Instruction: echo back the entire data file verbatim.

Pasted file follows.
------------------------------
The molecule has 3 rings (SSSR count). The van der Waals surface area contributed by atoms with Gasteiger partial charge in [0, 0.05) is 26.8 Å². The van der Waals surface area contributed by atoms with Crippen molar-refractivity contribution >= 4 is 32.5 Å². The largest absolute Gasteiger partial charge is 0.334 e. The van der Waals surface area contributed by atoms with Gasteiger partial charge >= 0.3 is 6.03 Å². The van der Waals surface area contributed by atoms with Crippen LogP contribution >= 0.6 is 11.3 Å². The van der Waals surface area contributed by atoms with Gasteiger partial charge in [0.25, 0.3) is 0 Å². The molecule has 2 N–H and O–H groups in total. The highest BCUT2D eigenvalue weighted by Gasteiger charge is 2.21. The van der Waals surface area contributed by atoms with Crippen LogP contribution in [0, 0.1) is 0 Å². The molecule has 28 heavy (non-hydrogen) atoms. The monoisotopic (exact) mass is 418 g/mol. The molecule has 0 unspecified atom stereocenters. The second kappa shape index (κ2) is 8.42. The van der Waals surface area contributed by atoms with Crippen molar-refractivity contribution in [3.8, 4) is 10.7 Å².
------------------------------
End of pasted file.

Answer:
The molecule has 3 rings (SSSR count). The van der Waals surface area contributed by atoms with Gasteiger partial charge in [0, 0.05) is 26.8 Å². The van der Waals surface area contributed by atoms with Crippen molar-refractivity contribution >= 4 is 32.5 Å². The largest absolute Gasteiger partial charge is 0.334 e. The van der Waals surface area contributed by atoms with Gasteiger partial charge >= 0.3 is 6.03 Å². The van der Waals surface area contributed by atoms with Crippen LogP contribution >= 0.6 is 11.3 Å². The van der Waals surface area contributed by atoms with Gasteiger partial charge in [0.25, 0.3) is 0 Å². The molecule has 2 N–H and O–H groups in total. The highest BCUT2D eigenvalue weighted by Gasteiger charge is 2.21. The van der Waals surface area contributed by atoms with Crippen LogP contribution in [0, 0.1) is 0 Å². The molecule has 28 heavy (non-hydrogen) atoms. The monoisotopic (exact) mass is 418 g/mol. The molecule has 0 unspecified atom stereocenters. The second kappa shape index (κ2) is 8.42. The van der Waals surface area contributed by atoms with Crippen molar-refractivity contribution in [3.8, 4) is 10.7 Å².